Saturday, August 22, 2009

Inglourious Basterds

Film: Inglourious Basterds (2009)
Dir: Quentin Tarantino
Rating: ***** out of 5 stars

After a long streak of great films, I figured Quentin Tarantino had finally begun a downward spiral following the surprisingly flawed Death Proof. The mixed reviews of Inglourious Basterds coming out of Cannes supported that theory. So my expectations were pretty low. As it turns out, I was dead wrong. Basterds is a unique, fun, and mature addition to QT's repertoire.

Basterds is a fictionalized WWII tale set in Nazi-occupied France. Lt. Aldo Raine (Brad Pitt) leads a group of Jewish-Americans (and two German defectors) on a mission with one goal: kill as many Nazis as possible. These "Basterds" and their brutal tactics effectively terrorize the SS. Meanwhile, a young cinema proprietor named Shoshanna (Mélanie Laurent) attracts the attention of a Nazi war hero-turned-actor, who insists on screening his movie at her theatre. What he doesn't know is that Shoshanna - a Jew in hiding - witnessed her family slaughtered by Nazis, and has revenge on her mind. When word of the premiere gets out, the Basterds plan to sabotage the event and hopefully kill a large portion of the attending Third Reich.

Like some of QT's previous films, this one is broken into chapters. This technique is especially appropriate here because the story is more like a fairy tale than a history lesson. It even begins with "Once upon a time...." There are hundreds of films portraying the bleak realities of WWII, but Basterds is not one of them. Frankly, I have seen enough movies about the Jews being tortured, gassed, burned, and buried - it's about time we get to see them kicking Nazi ass! There is only one scene of violence against Jews in this entire film - but a dozen against the SS. And it's awesome. Maybe it never really happened, but who cares? It is very satisfying.

However, one way Basterds is more accurate than most of its predecessors is the fact that the Germans speak German and the French speak French. English is only used when appropriate or explained, and the rest is left to subtitles. Often times, the languages switch back and forth. To accomplish this task, Tarantino hired very talented bilingual actors like Diane Kruger, Michael Fassbender, Daniel Brühl, and Christoph Waltz. All do an amazing job, and give the film a feeling of authenticity. On the American end, Pitt's tongue-in-cheek performance is hilarious.

As much as I love the entire cast, I have to single-out the golden child of this movie - Christoph Waltz. He portrays the charming, scene-stealing Nazi villain, Col. Hans Landa. He provides some of the film's funniest moments, and easily gives the strongest performance. Dare I say, this is the greatest performance Tarantino has ever gotten from any actor. QT said himself he could never have made this movie without Waltz. The former tv actor is one of those brilliant untapped thespians, and I'm so glad Tarantino exposed him to the world. I have no doubts that the 2009 Supporting Actor Oscar is his, especially after winning Cannes' Best Actor prize. It is impossible to watch Basterds and not be captivated by Col. Landa every second he is on screen.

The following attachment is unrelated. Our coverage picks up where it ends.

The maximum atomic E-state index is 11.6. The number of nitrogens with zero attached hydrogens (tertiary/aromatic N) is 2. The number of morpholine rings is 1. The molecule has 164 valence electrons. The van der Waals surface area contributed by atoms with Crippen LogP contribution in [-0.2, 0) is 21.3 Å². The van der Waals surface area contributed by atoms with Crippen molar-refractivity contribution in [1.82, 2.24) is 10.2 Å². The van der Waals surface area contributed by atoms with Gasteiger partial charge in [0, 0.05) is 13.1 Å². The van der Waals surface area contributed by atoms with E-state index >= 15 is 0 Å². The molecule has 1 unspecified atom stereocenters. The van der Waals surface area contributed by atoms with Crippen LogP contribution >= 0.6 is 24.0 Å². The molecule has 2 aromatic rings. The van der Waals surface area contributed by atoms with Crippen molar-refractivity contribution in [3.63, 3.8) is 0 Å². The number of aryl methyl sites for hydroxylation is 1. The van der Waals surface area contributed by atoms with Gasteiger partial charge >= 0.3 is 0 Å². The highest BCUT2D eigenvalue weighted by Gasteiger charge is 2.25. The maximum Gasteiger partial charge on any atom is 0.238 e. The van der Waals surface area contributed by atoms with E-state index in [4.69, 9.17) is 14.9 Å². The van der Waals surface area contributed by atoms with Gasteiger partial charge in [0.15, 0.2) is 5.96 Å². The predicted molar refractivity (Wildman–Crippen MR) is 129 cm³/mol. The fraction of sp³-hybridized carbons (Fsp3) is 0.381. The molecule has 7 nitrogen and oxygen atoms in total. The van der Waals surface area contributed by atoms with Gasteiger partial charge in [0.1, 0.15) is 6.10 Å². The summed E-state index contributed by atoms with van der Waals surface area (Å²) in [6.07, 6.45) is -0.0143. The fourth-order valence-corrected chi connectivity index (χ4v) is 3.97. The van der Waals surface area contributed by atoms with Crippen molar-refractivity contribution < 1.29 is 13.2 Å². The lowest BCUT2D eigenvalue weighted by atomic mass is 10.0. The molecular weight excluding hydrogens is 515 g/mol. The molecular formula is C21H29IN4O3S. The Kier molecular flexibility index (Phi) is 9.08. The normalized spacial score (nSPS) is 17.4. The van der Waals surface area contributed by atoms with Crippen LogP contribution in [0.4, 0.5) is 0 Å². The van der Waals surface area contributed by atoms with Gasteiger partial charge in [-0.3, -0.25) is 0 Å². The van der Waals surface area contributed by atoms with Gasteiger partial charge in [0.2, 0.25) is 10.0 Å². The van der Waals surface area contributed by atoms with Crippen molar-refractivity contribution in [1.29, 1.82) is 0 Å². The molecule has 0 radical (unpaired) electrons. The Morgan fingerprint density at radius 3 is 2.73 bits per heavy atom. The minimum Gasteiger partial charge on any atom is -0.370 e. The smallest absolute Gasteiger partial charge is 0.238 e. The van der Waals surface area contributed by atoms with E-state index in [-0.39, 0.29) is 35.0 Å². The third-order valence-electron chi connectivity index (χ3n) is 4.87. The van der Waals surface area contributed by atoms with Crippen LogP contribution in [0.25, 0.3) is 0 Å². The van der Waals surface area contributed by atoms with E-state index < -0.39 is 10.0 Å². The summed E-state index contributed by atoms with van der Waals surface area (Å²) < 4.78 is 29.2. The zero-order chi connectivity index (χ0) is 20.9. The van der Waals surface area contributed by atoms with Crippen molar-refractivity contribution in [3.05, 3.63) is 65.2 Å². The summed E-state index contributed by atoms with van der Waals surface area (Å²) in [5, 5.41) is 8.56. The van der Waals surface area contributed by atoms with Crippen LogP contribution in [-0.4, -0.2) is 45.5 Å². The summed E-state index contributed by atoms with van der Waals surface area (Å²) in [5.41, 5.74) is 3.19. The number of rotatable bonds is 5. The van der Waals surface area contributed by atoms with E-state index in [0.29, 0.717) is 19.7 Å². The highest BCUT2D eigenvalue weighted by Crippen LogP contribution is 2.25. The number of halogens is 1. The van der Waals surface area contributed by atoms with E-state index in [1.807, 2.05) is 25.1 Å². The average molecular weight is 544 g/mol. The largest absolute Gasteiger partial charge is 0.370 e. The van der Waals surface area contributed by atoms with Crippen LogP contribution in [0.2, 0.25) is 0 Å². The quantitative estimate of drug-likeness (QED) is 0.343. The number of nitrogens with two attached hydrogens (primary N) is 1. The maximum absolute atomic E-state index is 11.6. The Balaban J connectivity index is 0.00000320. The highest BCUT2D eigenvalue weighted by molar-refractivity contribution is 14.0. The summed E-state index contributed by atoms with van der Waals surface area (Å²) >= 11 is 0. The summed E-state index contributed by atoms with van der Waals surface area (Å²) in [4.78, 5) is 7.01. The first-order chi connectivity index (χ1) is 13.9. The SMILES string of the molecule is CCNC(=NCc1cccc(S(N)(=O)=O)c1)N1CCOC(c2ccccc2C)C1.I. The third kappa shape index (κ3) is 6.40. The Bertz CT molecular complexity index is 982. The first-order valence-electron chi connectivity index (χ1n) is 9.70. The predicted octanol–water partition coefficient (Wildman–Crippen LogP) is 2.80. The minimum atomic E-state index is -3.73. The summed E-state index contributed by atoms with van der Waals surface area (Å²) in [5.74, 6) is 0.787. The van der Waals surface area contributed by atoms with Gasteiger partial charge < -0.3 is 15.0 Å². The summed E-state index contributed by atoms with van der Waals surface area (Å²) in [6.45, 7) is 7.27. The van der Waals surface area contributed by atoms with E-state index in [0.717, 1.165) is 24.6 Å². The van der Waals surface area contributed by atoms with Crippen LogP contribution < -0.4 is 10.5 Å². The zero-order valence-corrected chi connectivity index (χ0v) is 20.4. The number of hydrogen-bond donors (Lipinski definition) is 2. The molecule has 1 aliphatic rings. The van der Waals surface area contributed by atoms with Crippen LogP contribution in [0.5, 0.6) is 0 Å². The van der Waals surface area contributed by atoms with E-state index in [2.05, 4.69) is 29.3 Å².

Okay, enough gushing about Christoph. I also must mention the great gore FX courtesy of Greg Nicotero and his crew, and the incredible score by legendary composer Ennio Morricone. All these elements combine into a fantastical war film with the heart of a western. Tarantino's story and dialogue are great, and his self-love is kept to a minimum this time. I have read parts of the original screenplay, and can see where much of his rambling dialogue was cut, thankfully. Contrary to my worries, it is very possible that his films are only getting better.


hitmandj said...

I figured your review would be all about Christoph with a brief mention of Inglorious Basterds, j/k. Good review.

Sean D said...

I was surprised you didn't pick on Eli, but you did say this was a quick review. I know you had to cut it short to get working on that essay dedicated to Landa/ Waltz. :P

Seriosuly though, nice review. I wasn't sure if you would give this a full five out of five or not. That's awesome that you did! You know how I feel about this movie. Even with the plot holes, it's incredible!

Also, good mentioning the screenplay. I finally finished reading through it. There were a ton of changes during production that made the movie all the better. Plus, it helps when you have a cast as talented as this one.

"Paris when it sizzles."